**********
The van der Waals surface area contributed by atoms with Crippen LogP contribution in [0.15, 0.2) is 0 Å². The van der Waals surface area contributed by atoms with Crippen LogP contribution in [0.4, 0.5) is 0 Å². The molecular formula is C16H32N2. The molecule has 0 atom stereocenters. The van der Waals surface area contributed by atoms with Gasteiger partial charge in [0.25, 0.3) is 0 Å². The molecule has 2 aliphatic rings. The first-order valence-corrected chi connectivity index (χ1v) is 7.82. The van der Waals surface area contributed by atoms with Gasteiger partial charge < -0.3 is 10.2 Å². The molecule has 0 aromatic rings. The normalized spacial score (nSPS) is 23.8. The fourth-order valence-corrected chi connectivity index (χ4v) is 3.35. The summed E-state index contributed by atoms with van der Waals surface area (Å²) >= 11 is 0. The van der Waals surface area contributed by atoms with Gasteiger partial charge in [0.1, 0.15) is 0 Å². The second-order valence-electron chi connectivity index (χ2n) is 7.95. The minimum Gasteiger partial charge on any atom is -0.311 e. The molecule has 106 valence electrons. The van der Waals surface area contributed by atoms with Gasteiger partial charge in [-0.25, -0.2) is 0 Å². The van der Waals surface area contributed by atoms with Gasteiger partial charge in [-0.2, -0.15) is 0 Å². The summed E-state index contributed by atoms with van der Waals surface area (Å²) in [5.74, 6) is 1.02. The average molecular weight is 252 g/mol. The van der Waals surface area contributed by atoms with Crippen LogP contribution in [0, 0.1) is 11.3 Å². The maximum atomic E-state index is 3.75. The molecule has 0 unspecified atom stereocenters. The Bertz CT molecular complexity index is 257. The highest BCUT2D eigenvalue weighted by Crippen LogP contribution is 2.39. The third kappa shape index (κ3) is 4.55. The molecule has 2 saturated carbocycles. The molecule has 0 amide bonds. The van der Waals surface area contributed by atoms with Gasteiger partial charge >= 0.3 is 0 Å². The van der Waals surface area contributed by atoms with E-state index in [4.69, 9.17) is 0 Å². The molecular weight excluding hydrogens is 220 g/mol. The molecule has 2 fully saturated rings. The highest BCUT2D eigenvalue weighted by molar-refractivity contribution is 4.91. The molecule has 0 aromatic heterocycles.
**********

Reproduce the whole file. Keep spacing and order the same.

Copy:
The van der Waals surface area contributed by atoms with Crippen LogP contribution in [0.15, 0.2) is 0 Å². The van der Waals surface area contributed by atoms with Crippen LogP contribution in [0.4, 0.5) is 0 Å². The molecular formula is C16H32N2. The molecule has 0 atom stereocenters. The van der Waals surface area contributed by atoms with Gasteiger partial charge in [0.25, 0.3) is 0 Å². The molecule has 2 aliphatic rings. The first-order valence-corrected chi connectivity index (χ1v) is 7.82. The van der Waals surface area contributed by atoms with Gasteiger partial charge < -0.3 is 10.2 Å². The molecule has 0 aromatic rings. The normalized spacial score (nSPS) is 23.8. The fourth-order valence-corrected chi connectivity index (χ4v) is 3.35. The summed E-state index contributed by atoms with van der Waals surface area (Å²) >= 11 is 0. The van der Waals surface area contributed by atoms with Gasteiger partial charge in [0.1, 0.15) is 0 Å². The second-order valence-electron chi connectivity index (χ2n) is 7.95. The minimum Gasteiger partial charge on any atom is -0.311 e. The molecule has 106 valence electrons. The van der Waals surface area contributed by atoms with Gasteiger partial charge in [-0.25, -0.2) is 0 Å². The van der Waals surface area contributed by atoms with Gasteiger partial charge in [-0.2, -0.15) is 0 Å². The summed E-state index contributed by atoms with van der Waals surface area (Å²) in [5.74, 6) is 1.02. The average molecular weight is 252 g/mol. The van der Waals surface area contributed by atoms with Crippen LogP contribution in [0, 0.1) is 11.3 Å². The maximum atomic E-state index is 3.75. The molecule has 0 unspecified atom stereocenters. The Bertz CT molecular complexity index is 257. The highest BCUT2D eigenvalue weighted by Crippen LogP contribution is 2.39. The third kappa shape index (κ3) is 4.55. The molecule has 2 saturated carbocycles. The molecule has 0 amide bonds. The van der Waals surface area contributed by atoms with Gasteiger partial charge >= 0.3 is 0 Å². The van der Waals surface area contributed by atoms with E-state index in [4.69, 9.17) is 0 Å². The molecular weight excluding hydrogens is 220 g/mol. The molecule has 2 fully saturated rings. The highest BCUT2D eigenvalue weighted by molar-refractivity contribution is 4.91. The molecule has 0 aromatic heterocycles.